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March 24, 2014

Bento Bako Weekly: Phantom Thief Jeanne volume 1

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Written by: Kristin
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phantomthiefjeanne1Title: Phantom Thief Jeanne
Author: Arina Tanemura
Publisher: Viz Media (Shojo Beat)
Volume: Volume 1, $10.99 (it’s a bit thicker than standard volumes since it’s condensing 7 into 5)
Vintage: 1998 by Shueisha, March 2014 by Viz
Genre: Magical girl, romantic comedy

Maron Kusakabe seems like a normal high school girl, but she has a big secret – she’s Phantom Thief Jeanne! Phantom Thief Jeanne is an art thief, sneaking into private collections (well, not so sneaky since she announces her intentions beforehand) to steal paintings. These are no ordinary paintings, however, for a demon resides in each of them, and it’s Maron’s job to seal them away before they devour human hearts. Complicating matters is her best friend and neighbor Miyako, the daughter of a police detective, and she wants to follow in her father’s footsteps. Which means hunting down and capturing the elusive Phantom Thief Jeanne. Assisting Maron in locating these painting is an angel named Finn, and she keeps Maron very busy. Of course, Maron is still a high school girl, which means getting excited over a new classmate – the handsome Chiaki Nagoya, who also happens to live in her building. Though Chiaki is a playboy, he seems to have an interest in Maron, and even asks her to date him. Maron likes him initially, but soon grows weary of his attitude. Which is just as well, since Chiaki has a secret of his own – he’s Phantom Thief Sinbad, Jeanne’s rival. Chiaki is aware of Maron’s secret identity, and is purposefully trying to get closer to her so he can stop her from capturing demons. Or that’s his plan, until he starts developing real feelings for Maron. Feelings that cause him to rescue and assist her. He even notices how lonely she’s been without her parents around, and starts dropping notes into her mail box to cheer her up. Maron is starting to trust Chiaki more, who in turn, as Sinbad, tries to convince her to stop being a Phantom Thief. For lonely Maron, whose role as a Phantom Thief has made her strong and given her purpose, that’s an impossible request. To make matters worse, while fighting a particularly strong demon, Maron discovers Chiaki’s real identity.

I would ask why do they keep publishing Arina Tanemura books, but I actually have a pretty good idea. As completely boring as her books are to me, they’re probably great for younger girls, especially around thirteen to seventeen years old. Her stories are clean (as in very low on sexual content), bubbly cute, with adorable, cheerful female leads. Like Maron, they’re usually around high school age, and deal with standard things like friendship, school life, family life, and cute boys. And there’s usually some form of magical girl theme going on.¬†Phantom Thief Jeanne, however, was previously licensed and published by CMX manga, so I’m not sure why Viz chose to license rescue this rather than something new (and not Arina Tanemura, though clearly she sells since this is the eighth series Viz Media has published). Well, don’t mind me, I’m just bitter that manga I find dreadfully boring gets licensed rather than titles I actually want to buy and read. It would actually make me happy if more young girls started reading manga, even if it is Tanemura manga. Enough of my complaining; let’s talk about this manga, shall we? Phantom Thief Jeanne is the reincarnation of Jeanne d’Arc…and I’m not at all sure what that has to do with anything. She could be Phantom Thief Anybody. There’s nothing in this volume that makes Maron or her thief persona feel remotely like Jeanne d’Arc. Chiaki is Phantom Thief Sinbad, and that’s much more appropriate, even if there’s still no real explanation (aside from giving Chiaki an interesting costume). Obviously they’re not actual thieves, but apart from that, even as someone who banishes demons, that has nothing to do with Jeanne d’Arc. I’m honestly not sure why that’s pointed out in the story at all. She could just be called Phantom Thief Jeanne for any random reason at this point. Whenever a demon is captured, it turns into a white (by Maron) or black (by Chiaki) chess piece, which is one of the more interesting parts of the story. It suggests that God and the Devil are gathering the pieces they need for a battle. Literal pieces in a game of power. Neither Maron nor Chiaki seem very enthusiastic about their roles. Maron gets annoyed at having to go out night after night to ‘steal’ paintings, and Chiaki actively assists Maron at least once. There’s definitely not a sense of oncoming doom, nor does Chiaki appear to be bothered by the fact that he’s helping the Devil. (Though these things will apparently make sense later, if the Wiki entry has steered me correctly; don’t check it yourself unless you’re prepared for serious spoilers.) Now, this is one of Tanemura’s early manga, her second published series, way back in 1998, so the art is not up to her current standard. It’s not terrible, but it’s definitely aged and obviously early in her career. Of course, I’m not a fan of Tanemura’s art style¬†now, so obviously I’m not a fan of its 1998 version. If you’re already a Tanemura fan, you’ll likely enjoy this older work. It has a similar feel to her other series, so it’s definitely more of what her fans already love. If, like me, you haven’t enjoyed her other works (I’ve read volumes in four of her other series), then you’re not likely to enjoy this one either.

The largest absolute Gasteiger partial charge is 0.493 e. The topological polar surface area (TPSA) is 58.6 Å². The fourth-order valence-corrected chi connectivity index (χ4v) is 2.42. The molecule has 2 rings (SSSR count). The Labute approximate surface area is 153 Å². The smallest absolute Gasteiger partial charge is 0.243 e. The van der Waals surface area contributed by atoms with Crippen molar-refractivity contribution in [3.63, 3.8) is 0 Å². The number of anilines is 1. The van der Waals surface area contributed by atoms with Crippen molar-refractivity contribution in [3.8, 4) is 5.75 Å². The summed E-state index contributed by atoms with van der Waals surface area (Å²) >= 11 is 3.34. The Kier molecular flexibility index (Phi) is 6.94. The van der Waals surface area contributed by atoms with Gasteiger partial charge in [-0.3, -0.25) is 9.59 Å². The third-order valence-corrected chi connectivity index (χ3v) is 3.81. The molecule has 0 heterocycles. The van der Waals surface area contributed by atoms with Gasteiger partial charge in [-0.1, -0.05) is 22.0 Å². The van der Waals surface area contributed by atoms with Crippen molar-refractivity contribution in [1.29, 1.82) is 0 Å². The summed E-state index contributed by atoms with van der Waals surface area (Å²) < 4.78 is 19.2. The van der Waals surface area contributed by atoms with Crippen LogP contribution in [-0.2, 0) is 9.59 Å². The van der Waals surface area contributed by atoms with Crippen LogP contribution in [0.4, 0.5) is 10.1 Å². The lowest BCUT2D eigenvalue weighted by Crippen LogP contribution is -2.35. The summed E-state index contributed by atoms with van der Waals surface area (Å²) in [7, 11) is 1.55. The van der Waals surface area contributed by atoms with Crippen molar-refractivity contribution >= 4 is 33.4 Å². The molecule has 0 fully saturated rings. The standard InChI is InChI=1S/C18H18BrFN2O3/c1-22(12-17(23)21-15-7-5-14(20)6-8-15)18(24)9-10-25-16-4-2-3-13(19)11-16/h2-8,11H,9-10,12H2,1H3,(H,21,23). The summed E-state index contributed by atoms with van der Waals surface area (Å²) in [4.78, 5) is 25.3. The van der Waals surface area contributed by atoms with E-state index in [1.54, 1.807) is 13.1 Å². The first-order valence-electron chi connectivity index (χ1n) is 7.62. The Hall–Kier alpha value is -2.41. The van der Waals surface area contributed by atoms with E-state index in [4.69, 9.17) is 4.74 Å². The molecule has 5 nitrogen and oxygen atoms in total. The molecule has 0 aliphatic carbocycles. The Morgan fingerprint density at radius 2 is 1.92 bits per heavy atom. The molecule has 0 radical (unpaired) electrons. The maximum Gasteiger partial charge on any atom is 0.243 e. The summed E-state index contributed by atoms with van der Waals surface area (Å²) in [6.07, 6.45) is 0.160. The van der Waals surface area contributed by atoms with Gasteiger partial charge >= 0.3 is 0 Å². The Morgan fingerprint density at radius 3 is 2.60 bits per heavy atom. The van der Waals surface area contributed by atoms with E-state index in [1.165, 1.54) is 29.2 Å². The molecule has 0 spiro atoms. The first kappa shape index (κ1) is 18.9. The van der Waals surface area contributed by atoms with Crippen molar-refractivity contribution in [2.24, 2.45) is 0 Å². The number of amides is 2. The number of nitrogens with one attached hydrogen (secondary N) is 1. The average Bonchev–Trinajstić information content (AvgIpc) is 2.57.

Kris
kristin@comicattack.net
@girlg33k_kris

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